Did you know that most brands are owned by a larger ‘parent company’? These large conglomerations may own a huge amount of other brands and products – for example, L’Oreal also owns Urban Decay, The Body Shop and Pureology. So what does this mean for you?
Many people who are committed to going completely cruelty free won’t buy from companies whose parent companies still test on animals – even if the brand themselves don’t. This is beacause at the end of the day, the profits from the ‘child’ brand still end up with the parent company. As consumers, it’s a sad reality that the only way to make these companies change to more sustainable practises is to spend our money with businesses who reflect the values we hold.
This may seem like a daunting step but while it can involve a little more research, you’ll still find a whole host of great brands who are completely cruelty free. And hopefully one by one, these giant corporations will slowly change their ways!
Buy vegan formulas
While most people are aware of how veganism applies to food, did you know that you can also veganise your beauty routine? Simply put, vegan beauty products don’t contain any ingredients derived from animals. This means that a product can be cruelty free but not vegan, and vice versa.
By checking the ingredients on your packaging, you can find out whether your beauty product is vegan. Here’s an extensive list of some non-vegan ingredients to avoid.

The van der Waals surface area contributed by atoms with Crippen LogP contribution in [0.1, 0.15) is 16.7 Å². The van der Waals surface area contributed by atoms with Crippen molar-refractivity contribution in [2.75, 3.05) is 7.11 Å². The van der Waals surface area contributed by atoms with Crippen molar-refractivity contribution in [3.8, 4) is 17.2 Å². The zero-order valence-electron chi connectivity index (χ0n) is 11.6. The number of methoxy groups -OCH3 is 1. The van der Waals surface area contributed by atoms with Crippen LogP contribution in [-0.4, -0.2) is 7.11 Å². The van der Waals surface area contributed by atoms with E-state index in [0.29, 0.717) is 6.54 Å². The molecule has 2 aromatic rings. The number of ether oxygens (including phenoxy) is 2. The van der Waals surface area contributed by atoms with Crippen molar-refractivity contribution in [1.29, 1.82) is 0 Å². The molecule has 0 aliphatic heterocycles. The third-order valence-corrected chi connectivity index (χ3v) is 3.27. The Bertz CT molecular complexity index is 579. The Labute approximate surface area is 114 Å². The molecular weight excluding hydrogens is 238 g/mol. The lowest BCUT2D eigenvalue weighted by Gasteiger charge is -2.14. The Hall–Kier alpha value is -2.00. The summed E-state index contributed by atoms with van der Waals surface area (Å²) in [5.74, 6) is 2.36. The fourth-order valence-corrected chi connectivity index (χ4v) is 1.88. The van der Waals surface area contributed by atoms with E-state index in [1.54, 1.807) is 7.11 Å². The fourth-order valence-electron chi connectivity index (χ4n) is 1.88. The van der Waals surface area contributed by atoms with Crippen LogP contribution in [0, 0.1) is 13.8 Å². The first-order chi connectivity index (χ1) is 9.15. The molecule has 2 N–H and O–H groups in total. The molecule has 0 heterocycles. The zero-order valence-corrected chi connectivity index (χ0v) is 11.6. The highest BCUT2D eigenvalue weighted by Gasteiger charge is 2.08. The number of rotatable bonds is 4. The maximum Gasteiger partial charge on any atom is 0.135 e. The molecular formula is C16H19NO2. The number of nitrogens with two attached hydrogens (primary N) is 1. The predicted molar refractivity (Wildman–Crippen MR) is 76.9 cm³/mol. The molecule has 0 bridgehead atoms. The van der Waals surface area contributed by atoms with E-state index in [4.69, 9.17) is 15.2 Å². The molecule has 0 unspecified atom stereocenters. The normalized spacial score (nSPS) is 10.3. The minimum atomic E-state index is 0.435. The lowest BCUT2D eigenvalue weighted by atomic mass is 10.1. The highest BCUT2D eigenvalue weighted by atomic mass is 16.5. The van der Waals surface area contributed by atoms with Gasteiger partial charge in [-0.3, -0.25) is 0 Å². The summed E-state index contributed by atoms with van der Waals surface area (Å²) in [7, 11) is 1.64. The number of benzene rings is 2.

This is where I wanted to flag up a crowdfunding campaign that’s going on until 4 July 2019! Katie and James of MyGreenPod.com are trying to start an ethical subscription service that aims to lower the cost of eco-friendly products by using the power of collective buying. They’re even giving away upto £350 of clean products to those who donate so if this tickles your fancy, you can find more information on their crowdfunding page.
Choose planet friendly packaging
As I talked about earlier, the beauty industry can be problematic for those of us who want to want to keep our lifestyle as low-waste as possible. When it comes to makeup, I admit that I’m struggling to find a huge amount of options that don’t involve disposable packaging but in other areas, it’s fairly simple to make more sustainable swaps in your beauty routine.
In my May sustainability round up, I talked about how I’ve been absolutely loving my switch to shampoo and conditioner bars. To be completely honest, I didn’t think I’d love them but after using the natural products from Bohol Bee Farm, my hair now looks shinier and healthier. They come in cardboard packaging, saving you from plastic shampoo and conditioner bottles, so apply the same theory and replace your shower gel with soap to complete your plastic-free shower routine!
Another great swap is to check out brands that use recycled or recyclable packaging. This could even mean choosing skincare brands that use glass jars instead of plastic.
This also ties in with my first point about creating less waste but if you aren’t ready to convert to make the switch to bars, consider the bulk theory. Rather than buying three regular size bottles of shampoo or shower gel, consider getting your hands on larger versions or salon size products. This especially applies to travel minis – they’re so cute and convenient but decanting some of your existing product into an old bottle can save you money and waste. Use this principle for makeup too by buying full size rather than samples so they’ll last longer.
Will you be taking any of these tips on board in order to create a more sustainable beauty routine? Get in touch and let me know!